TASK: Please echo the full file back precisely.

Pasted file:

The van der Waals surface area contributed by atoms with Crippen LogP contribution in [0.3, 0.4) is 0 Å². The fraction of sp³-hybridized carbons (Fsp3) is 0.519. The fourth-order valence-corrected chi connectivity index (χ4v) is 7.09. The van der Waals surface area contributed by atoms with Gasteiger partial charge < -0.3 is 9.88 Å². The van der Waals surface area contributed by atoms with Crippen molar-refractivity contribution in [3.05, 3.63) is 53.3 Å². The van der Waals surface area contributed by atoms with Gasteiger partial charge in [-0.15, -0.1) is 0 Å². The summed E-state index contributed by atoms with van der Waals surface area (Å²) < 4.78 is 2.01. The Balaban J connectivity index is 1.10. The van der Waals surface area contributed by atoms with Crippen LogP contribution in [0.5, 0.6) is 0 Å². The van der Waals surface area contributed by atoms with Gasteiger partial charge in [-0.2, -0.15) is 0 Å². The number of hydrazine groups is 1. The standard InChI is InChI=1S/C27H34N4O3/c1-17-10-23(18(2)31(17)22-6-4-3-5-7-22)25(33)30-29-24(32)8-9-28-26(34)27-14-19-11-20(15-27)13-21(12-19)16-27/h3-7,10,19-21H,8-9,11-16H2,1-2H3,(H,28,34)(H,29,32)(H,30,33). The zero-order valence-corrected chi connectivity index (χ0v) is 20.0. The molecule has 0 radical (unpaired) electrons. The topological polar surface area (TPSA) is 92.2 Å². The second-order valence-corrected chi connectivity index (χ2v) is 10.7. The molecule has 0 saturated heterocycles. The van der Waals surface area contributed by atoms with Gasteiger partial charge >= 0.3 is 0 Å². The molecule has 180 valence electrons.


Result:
The van der Waals surface area contributed by atoms with Crippen LogP contribution in [0.3, 0.4) is 0 Å². The fraction of sp³-hybridized carbons (Fsp3) is 0.519. The fourth-order valence-corrected chi connectivity index (χ4v) is 7.09. The van der Waals surface area contributed by atoms with Gasteiger partial charge < -0.3 is 9.88 Å². The van der Waals surface area contributed by atoms with Crippen molar-refractivity contribution in [3.05, 3.63) is 53.3 Å². The van der Waals surface area contributed by atoms with Gasteiger partial charge in [-0.15, -0.1) is 0 Å². The summed E-state index contributed by atoms with van der Waals surface area (Å²) < 4.78 is 2.01. The Balaban J connectivity index is 1.10. The van der Waals surface area contributed by atoms with Crippen LogP contribution in [0.5, 0.6) is 0 Å². The van der Waals surface area contributed by atoms with Gasteiger partial charge in [-0.2, -0.15) is 0 Å². The number of hydrazine groups is 1. The standard InChI is InChI=1S/C27H34N4O3/c1-17-10-23(18(2)31(17)22-6-4-3-5-7-22)25(33)30-29-24(32)8-9-28-26(34)27-14-19-11-20(15-27)13-21(12-19)16-27/h3-7,10,19-21H,8-9,11-16H2,1-2H3,(H,28,34)(H,29,32)(H,30,33). The zero-order valence-corrected chi connectivity index (χ0v) is 20.0. The molecule has 0 radical (unpaired) electrons. The topological polar surface area (TPSA) is 92.2 Å². The second-order valence-corrected chi connectivity index (χ2v) is 10.7. The molecule has 0 saturated heterocycles. The van der Waals surface area contributed by atoms with Gasteiger partial charge >= 0.3 is 0 Å². The molecule has 180 valence electrons.